If you thought the Republican primary races in New Hampshire and Iowa were ugly, you haven't seen anything yet. As the six remaining Republican candidates head to South Carolina for the next primary contest on February 20, the real battle is just getting started in a state notorious for its aggressive and dirty style of campaigning.
Many thought Sen. Marco Rubio would finish strongly in Tuesday's New Hampshire primary in strong second place, finally bringing some clarity to the Republican race. But after his disastrous, glitch-filled debate performance last Saturday, Rubio ended up in fifth place while little-known Ohio Gov. John Kasich came in a surprise second behind Trump. Now, the Republican race looks like it's going to be a long, bloody battle between the remaining "establishment" candidates — Jeb Bush, Kasich and Rubio — only one of whom will emerge to take on the Donald Trump-Ted Cruz double-headed monster. Dr. Ben Carson, who placed in eighth behind two candidates who have since dropped out, is also competing.
It's fitting that this death match is taking place in South Carolina, which has a notorious history of playing dirty when it comes to politics. In past elections, voters have been subjected to robocalls, anonymous pamphlets left on their front steps, and ruthless advertisements, all from mysterious operatives spreading rumors about rival candidates. During the 2000 election, for example, Republican frontrunner John McCain was the target of an anonymous smear campaign that his wife was a drug addict and their adopted child was born out of an adulterous affair. In 2007, Republican voters were sent fake Mitt Romney Christmas cards featuring controversial passages from the Book of Mormon.
On Wednesday, South Carolina's Republican senator Lindsey Graham — who has endorsed Jeb Bush — made it clear the gloves were about to come off.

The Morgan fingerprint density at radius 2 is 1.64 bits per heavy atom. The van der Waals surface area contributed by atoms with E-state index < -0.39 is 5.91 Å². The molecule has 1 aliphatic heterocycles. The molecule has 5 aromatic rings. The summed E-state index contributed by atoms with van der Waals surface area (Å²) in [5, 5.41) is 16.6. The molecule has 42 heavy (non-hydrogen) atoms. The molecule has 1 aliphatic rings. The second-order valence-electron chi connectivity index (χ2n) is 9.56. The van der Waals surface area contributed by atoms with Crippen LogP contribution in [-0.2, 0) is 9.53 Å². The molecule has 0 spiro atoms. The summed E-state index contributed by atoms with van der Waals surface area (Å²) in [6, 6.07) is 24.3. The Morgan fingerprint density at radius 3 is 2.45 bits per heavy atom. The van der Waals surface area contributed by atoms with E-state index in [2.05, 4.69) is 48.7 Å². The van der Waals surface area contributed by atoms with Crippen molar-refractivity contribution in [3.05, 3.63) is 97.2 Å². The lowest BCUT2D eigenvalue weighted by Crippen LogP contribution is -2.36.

"If you're not ready to play," Graham said on Wednesday at a Bush campaign event, "don't come to South Carolina."
Ready or not, the dirty tricks have already begun. The Charleston Post and Courier created an anonymous site they're calling the "Whisper Campaign" for South Carolinians to submit tips of any questionable mailers or advertisements they've seen. So far the site has received fourteen submissions. One described a call from someone saying they were from the Bernie Sanders campaign and reminding them to vote on February 20, when in fact the Democratic primary is actually on the 27th. Another submission described lawn signs saying that Donald Trump has paid for 12 abortions in his lifetime.
Two South Carolinians reported to the Post & Courier that they had been subjected to what they believed was a push poll. Push polling is a campaign tactic in which groups conduct polls mainly to spread negative (and often false) information about other candidates, rather than to get a sense of who voters support. One individual said he received a robocall from an alleged polling company that made "inflammatory" and "inaccurate" statements about Rubio and Trump before asking if either candidate would earn his or her vote.
Another reported that an automated poll spread negative information about Trump and asked if those statements made the person angry. "One question asked how I felt about the fact that Trump is trying to stop veterans from running businesses in New York City because they are eyesores. I thought that was an odd question. I am not a fan of Trump..[.] but this was definitely trying to put ideas in my head," the voter reported. "Whether they are true or not..[.] I have no idea."